Phaseolus acutifolius (PROSEA)
Phaseolus acutifolius A. Gray
- Protologue: Pl. Wright. 1: 43 (1852).
- Family: Leguminosae
- Chromosome number: 2n= 22
- Phaseolus tenuifolius Woot. & Standley (1913).
- Tepary bean (En).
Origin and geographic distribution
The tepary bean is native to S.W. USA and Mexico. Now it is introduced and also cultivated in Africa, Asia and Australia. Cultivation is most important in Mexico and Arizona (USA).
Tepary beans are used mainly as dry shelled beans, in Mexico and Uganda to prepare a soup. In the USA the plants have been tried as a hay and cover crop. In areas of poor rainfall tepary bean has possibilities as a catch-crop where a rapid food supply is needed. On storage, the dry seeds become very hard and take a very long time to cook.
Production and international trade
Growing of tepary beans is mainly confined to Mexico and Arizona. In tropical Africa they are grown year-round as a food crop. No data are available.
Per 100 g edible product tepary beans contain about: water 10 g, protein 22-25 g, fat 1.5 g, carbohydrates 60-65 g, fibre 3-4 g, ash 4 g. The energetic value averages 1588 kJ/100 g. Seed weight is 15 g/100 seeds.
- A sub-erect annual herb up to 30 cm high, bushy on poor land, otherwise recumbent, spreading or twining to 2 m length.
- Leaves trifoliolate; leaflets ovate, 4-8 cm × 2-5 cm.
- Inflorescences axillary with 2-5 white or pale lilac flowers.
- Pods straight or slightly curved, compressed, 5-9 cm × 0.8-1.3 cm, 2-7-seeded, rimmed on margins, sharp beaked, hairy when young.
- Seeds roundish to oblong, about 8 × 6 mm, white, yellow, brown or deep violet, sometimes variously flecked. The seeds absorb water very easily.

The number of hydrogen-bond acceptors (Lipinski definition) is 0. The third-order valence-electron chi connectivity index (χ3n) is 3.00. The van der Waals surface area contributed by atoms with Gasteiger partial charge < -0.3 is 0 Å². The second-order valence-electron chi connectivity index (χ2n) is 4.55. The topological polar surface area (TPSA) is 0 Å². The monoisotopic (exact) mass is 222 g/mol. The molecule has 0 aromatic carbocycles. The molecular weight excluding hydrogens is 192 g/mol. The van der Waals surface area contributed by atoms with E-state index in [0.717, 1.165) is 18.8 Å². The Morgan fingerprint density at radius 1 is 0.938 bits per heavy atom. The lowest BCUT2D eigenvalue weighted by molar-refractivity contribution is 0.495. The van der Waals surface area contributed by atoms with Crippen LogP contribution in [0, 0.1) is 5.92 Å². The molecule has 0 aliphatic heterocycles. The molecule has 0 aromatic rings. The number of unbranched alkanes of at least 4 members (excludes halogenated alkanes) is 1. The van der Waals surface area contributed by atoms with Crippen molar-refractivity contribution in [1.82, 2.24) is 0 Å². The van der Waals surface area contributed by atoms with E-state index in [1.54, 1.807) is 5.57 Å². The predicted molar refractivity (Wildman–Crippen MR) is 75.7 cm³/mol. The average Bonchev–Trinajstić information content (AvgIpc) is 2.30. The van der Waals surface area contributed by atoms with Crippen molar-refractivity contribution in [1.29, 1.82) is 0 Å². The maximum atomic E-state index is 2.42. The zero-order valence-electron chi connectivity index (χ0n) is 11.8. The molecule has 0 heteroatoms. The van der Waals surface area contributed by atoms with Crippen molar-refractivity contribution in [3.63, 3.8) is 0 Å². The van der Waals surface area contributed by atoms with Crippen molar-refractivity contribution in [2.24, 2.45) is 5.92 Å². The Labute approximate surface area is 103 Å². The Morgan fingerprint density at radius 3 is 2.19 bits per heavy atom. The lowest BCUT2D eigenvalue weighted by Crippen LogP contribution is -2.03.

- Germination is epigeal. First pair of leaves is simple.
Tepary bean is presumably self-fertilized. It gives a crop in as short a time as 2 months, but some cultivars need up to 4 months.
At present two varieties are distinguished: var. acutifolius (the wild forms; seeds small and greyish; leaflets very variable from ovate to linear; N. Mexico, S. USA) and var. latifolius Freeman (the cultivated bean; seeds larger and variously coloured; preferably grouped as cv.-group).
Tepary beans are short-day or day-neutral plants. They withstand heat and dry atmosphere and are quite drought-resistant. They are very susceptible to waterlogging and frost and are not suited to the wet tropics.
Temperature may not drop below 8°C. Annual mean temperature should be between 17-26°C. It can grow in areas with annual rainfall of 500-600 mm, in areas up to 1700 mm. It can be grown on poor shallow soils, ranging in pH from 5-7. In areas with average rainfall of 1000 mm/year or more, the plant usually makes excessive vegetative growth at the expense of seed yield.
Tepary bean is propagated by seed. Seeds may be broadcast at rate of 28-33 kg/ha or drilled 2-10 cm deep, in rows of 90 x 45 cm, at rate of 11-17 kg/ha; sometimes they are planted on hills, 45 cm apart with 2-4 seeds per hill. When grown for hay it is usually seeded at more than 60 kg/ha.
Rhizobium strains that nodulate lima beans and Canavalia species also cause nitrogen fixation in tepary beans.
The crop may be irrigated, but is not usually done. It is sensitive to salty water and soils. It is often grown as a catch-crop and requires little weeding if grown as end-of-season crop. Tepary bean responds favourably to applications of N and 75 kg/ha of K2O.
Tepary bean is practically disease-free under savanna conditions. In Burma it was susceptible to attack from a root rot,Rhizoctoniasp.
As soon as the first pods start to ripen whole plants are pulled up, dried and threshed. Yield averages 500-800 kg/ha under dry farming conditions, 900-1700 kg/ha under irrigation. Yields up to 5000 kg dry beans/ha are reported. Yield of oven-dry hay is about 5-10 t/ha.
Tepary bean is reported to exhibit tolerance to disease, drought, heat, sand, slope and virus. It produces crop under conditions where other beans fail completely. In S.-E. Asia it has possibilities as a catch-crop where a rapid food supply is needed in areas of poor rainfall.
- Duke, J.A., 1981. Handbook of legumes of world economic importance. Plenum Press, New York. p. 187-189.
- Kay, D.E., 1979. Crop and product digest No. 3 - Food Legumes. Tropical Products Institute, London. p. 371-376.